On the 11th of March 2014, Regulation (EU) 334/2014 amending the NEW Biocide Regulation (EU) 528/2012 was published on the official journal of the European Union. The amendment was primarily intended to provide clarifications on the transitional measures between the former Directive (BPD 98/8/EC) and the NEW Regulation.
Why was (EU) 528/2012 amended?
A phase out provision was missing in the original text of the 528/2012 Regulation (published on May 22nd 2012 and came into force as of September 1st 2013). This meant that there was no period to allow existing stocks of biocidal products which did not comply with the new requirements to be exhausted.
Regulation 334/2014 rectified this situation by the correcting Article 52:
‘Notwithstanding Article 89, where the competent authority or, in the case of a biocidal product authorised at Union level, the Commission, cancels or amends an authorisation or decides not to renew it, it shall grant a period of grace for the making available on the market and use of existing stocks, except in cases where continued making available on the market or use of the biocidal product would constitute an unacceptable risk to human health, animal health or the environment. The period of grace shall not exceed 180 days for the making available on the market and an additional maximum period of 180 days for the use of existing stocks of the biocidal products concerned.’
Impact on Cosmetic products
Annex V of the Biocide Regulation presents the Biocidal product types. The first group of product types is disinfectants (Main Group 1). Within this group, the first product type is products intended for personal hygiene – meaning, products intended to come in contact with the skin with the primary intention of disinfecting. Cosmetic products can (by their virtues and characteristics) fall under this product type and as such, require to be regulated as Biocides rather than as Cosmetics – in which case, compliance with the EC 1223/2009 will be replaced by compliance with Regulation (EU) 528/2012.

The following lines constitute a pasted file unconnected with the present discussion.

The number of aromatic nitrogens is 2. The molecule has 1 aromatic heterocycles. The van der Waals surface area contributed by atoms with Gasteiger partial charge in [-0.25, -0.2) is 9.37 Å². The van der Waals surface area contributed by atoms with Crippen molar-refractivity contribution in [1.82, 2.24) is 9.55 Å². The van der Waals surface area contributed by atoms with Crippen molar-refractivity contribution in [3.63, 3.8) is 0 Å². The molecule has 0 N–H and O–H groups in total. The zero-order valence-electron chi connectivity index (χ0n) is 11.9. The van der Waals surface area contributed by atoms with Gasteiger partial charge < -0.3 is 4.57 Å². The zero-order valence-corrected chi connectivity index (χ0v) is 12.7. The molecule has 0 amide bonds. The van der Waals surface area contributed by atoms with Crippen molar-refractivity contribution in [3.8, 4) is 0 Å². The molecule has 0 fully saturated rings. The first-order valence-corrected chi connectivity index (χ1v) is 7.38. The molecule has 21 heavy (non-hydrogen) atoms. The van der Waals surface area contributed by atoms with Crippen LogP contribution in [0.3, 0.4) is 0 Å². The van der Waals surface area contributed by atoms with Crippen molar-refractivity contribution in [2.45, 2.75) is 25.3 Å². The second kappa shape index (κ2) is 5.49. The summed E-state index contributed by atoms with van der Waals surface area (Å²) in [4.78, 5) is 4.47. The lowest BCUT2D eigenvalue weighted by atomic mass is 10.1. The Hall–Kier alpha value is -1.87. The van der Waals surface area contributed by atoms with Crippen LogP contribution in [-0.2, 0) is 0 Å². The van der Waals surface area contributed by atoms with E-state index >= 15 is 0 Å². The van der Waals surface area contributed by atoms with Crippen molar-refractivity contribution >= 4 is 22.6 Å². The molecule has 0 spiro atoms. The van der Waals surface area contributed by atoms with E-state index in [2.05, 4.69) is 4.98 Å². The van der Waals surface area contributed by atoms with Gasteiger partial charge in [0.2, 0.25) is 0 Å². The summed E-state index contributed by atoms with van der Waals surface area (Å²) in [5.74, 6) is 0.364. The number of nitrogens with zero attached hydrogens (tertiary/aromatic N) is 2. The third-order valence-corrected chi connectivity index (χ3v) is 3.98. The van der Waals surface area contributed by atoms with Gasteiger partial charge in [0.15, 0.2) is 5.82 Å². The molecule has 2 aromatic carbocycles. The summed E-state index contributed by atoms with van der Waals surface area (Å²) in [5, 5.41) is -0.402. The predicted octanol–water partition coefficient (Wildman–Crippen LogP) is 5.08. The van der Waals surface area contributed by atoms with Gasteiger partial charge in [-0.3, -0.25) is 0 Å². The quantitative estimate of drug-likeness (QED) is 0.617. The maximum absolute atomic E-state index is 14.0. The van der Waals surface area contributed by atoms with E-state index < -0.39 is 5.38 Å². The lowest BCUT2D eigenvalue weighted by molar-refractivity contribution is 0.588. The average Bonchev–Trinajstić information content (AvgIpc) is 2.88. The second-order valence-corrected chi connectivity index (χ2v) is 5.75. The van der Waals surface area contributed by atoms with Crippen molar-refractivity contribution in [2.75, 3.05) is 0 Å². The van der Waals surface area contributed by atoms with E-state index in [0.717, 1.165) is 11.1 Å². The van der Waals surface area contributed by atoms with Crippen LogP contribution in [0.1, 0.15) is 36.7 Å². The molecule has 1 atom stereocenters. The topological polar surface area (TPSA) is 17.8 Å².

Biocide Regulation – Process to EU Market
Regulation (EU) 528/2012 is aimed at regulating products intended to protect humans, animals, materials or articles against harmful organisms like pests or bacteria, by the action of an active substance(s) contained in the product. The Regulation aims to simplify the approval process of active substances and the authorization of products.
As in the 98/8/EC Directive, the approval of active substances takes place at Union level while the subsequent authorisation of the biocidal products takes place at Member State level. This authorisation can be extended to other Member States by mutual recognitions. The novelty of the (EU) 525/2012 Regulation in this regards, is the possibility of a new type of authorisation at Union level, thus reducing the administrative burden of the product authorization on a Member state level.
Specific online platforms (e.g.: R4BP 3 & IUCLID 5) have been created towards submitting applications and sharing data and information between the applicants, the European Commission, the EU Member state authorities and the European Chemical Agency.
The European Chemical Agency
The European Chemical Agency (ECHA) has a facilitating and coordinating role under the Biocide Regulation.
The European Chemical Agency (ECHA) shall play a Coordinating role with respect to the approval process of active substances and the Union authorization. Companies may apply for the approval or the inclusion in Annex I of an active substance by submitting a dossier to ECHA and companies wishing to apply for an EU-wide authorisation in one go (Union authorization) may do so through the ECHA services. ECHA also offers technical and scientific support to the Member States, guidance and a helpdesk support.
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